Jamie DavisJamie Davis, Education and Product Manager

There are thirty-three reported breaches in 2010 for financial institutions as of the first of June.  These thirty-three breaches have led to 1,817,328 known records being compromised and many more unknown at this time.  Here is a breakdown of where these breaches originated:[1]

Employee intentional

  • Former employee access
  • Current employee access
Employee accidental

  • Stolen laptops (from office)
  • Virus/Malware
  • Stolen backups
  • Incorrect procedure
Vendor 1
Hack 4
Software vulnerability 2
Social engineered/ATM skimming 5
Unknown 1

What the numbers above represent is who or what was at fault.  I’ve always theorized that employees are the greatest threat to information security for financial institutions.  These numbers strongly back up this premise.  Sixty-one percent of the breaches examined related in some way to an employee’s actions.  If the data above holds true for the rest of 2010, the number one threat to information security is not a phishing scam, nor your network being hacked, not even a social engineering scheme; It is simply your employees not following procedures or being allowed access to too much information without the appropriate controls and monitoring.

Think back to the past year. How much did you spend on firewalls, IPS, security monitoring, vulnerability testing, etc.?  Probably thousands of dollars were spent in services, hardware, maintenance fees, etc.  How much did you spend on training your employees?  How much did you spend on software, hardware, and services to limit and monitor employee access?  In many cases, this number is much less.  You could argue that those thousands of dollars spent on the security of your communications have led to the lack of issues in this area.  I would agree.  With breaches in this area being low, this is money well spent in the information security of your institution.  You could argue that the cost to the institution of being “hacked” is much higher than most employee related issues that occur.  In many circumstances this is true also.  If you include the financial loss, reputation hit, and customer reaction to a notification of being hacked, your investment is well spent.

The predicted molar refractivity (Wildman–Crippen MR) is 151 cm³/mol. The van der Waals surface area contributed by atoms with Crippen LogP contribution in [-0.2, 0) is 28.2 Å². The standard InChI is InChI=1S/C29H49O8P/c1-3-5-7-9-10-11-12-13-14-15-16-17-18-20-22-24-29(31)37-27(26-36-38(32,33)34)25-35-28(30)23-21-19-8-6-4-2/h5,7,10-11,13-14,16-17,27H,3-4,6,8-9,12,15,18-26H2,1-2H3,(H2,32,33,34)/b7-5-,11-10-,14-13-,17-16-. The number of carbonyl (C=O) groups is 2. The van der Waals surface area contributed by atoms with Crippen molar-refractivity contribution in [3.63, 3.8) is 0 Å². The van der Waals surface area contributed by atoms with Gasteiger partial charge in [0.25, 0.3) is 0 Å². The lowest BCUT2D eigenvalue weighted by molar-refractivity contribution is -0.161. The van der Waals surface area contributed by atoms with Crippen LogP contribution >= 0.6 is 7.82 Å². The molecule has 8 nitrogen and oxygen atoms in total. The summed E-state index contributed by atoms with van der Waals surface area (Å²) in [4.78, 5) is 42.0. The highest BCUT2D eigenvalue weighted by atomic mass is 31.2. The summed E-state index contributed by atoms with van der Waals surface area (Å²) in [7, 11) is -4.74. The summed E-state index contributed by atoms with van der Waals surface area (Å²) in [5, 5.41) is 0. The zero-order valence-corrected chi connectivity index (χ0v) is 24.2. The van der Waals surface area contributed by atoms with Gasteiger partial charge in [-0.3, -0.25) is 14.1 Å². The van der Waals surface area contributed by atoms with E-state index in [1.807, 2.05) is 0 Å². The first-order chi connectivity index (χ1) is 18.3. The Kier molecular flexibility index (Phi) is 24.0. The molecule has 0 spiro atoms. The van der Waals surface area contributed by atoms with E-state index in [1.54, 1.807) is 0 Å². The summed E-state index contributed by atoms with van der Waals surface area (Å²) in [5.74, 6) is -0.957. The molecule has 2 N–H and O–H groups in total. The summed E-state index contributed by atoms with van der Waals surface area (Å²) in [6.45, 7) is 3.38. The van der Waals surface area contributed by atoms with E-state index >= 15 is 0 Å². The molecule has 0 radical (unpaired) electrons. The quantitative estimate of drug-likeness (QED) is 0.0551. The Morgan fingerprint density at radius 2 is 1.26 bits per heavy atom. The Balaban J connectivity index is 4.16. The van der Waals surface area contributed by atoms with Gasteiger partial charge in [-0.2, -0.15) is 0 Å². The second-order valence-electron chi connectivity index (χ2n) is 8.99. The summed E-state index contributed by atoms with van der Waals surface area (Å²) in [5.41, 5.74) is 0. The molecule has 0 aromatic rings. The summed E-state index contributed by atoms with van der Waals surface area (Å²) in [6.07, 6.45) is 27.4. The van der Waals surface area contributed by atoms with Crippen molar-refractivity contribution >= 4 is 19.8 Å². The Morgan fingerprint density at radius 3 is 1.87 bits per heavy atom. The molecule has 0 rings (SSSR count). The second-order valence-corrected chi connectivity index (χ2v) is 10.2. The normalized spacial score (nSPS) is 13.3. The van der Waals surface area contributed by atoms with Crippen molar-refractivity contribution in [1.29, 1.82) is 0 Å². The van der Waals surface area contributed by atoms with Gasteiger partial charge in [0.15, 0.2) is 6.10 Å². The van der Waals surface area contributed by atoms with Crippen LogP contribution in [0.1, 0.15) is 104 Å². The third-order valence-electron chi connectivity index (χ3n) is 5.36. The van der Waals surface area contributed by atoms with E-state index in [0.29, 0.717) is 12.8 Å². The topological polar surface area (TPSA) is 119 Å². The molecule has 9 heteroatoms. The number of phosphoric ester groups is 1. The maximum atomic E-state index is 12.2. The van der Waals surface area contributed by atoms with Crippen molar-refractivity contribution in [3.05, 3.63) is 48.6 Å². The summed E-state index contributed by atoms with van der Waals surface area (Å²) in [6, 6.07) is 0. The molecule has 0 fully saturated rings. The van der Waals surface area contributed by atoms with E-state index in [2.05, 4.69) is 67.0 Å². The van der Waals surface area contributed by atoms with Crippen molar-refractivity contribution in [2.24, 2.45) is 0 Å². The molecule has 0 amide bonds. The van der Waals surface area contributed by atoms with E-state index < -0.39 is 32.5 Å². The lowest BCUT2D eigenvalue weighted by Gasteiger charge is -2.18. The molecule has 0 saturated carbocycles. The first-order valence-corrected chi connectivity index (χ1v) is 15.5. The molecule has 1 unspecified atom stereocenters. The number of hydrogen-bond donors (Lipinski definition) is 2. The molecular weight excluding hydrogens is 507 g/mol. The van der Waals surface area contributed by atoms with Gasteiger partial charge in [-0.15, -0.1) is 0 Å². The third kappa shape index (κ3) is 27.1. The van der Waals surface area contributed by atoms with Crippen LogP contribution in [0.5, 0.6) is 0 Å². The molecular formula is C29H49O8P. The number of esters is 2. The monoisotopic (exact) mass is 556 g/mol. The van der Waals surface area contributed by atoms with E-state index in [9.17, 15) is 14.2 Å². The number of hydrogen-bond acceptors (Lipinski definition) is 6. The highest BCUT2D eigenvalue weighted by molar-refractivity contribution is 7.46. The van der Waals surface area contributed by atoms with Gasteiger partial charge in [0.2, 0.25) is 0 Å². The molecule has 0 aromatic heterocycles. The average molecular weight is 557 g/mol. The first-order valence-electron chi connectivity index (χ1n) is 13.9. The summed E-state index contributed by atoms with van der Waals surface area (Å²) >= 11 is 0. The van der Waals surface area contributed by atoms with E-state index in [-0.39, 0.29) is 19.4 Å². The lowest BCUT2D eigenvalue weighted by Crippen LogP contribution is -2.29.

The numbers above represent a definite need for more focus on the employee risks.  If the following recommendations had been done, many of the employee issues above could have been avoided:

  • Change Control process followed when employees leave the financial institution
    • Appropriate documentation sent to the administrator, other key employees, and appropriate vendors in a timely manner
  • Antivirus and malware software installed and monitored on all machines
  • Laptops encrypted and stored appropriately
  • Backup tapes/drives logged, tracked, and encrypted
  • Employees only given access to folders and software they need to perform their job duties
  • Employees trained and tested on appropriate procedures
  • Limit access to end points like USB drives
    • At least two of the breaches dealt with employees downloading data to external hard drives and walking out the door with the data

Furthermore, how many of these quotes below could potentially happen to your institution?[2] *Note institution names were removed from quotes*

“unencrypted portable drives was stolen from an employee’s vehicle”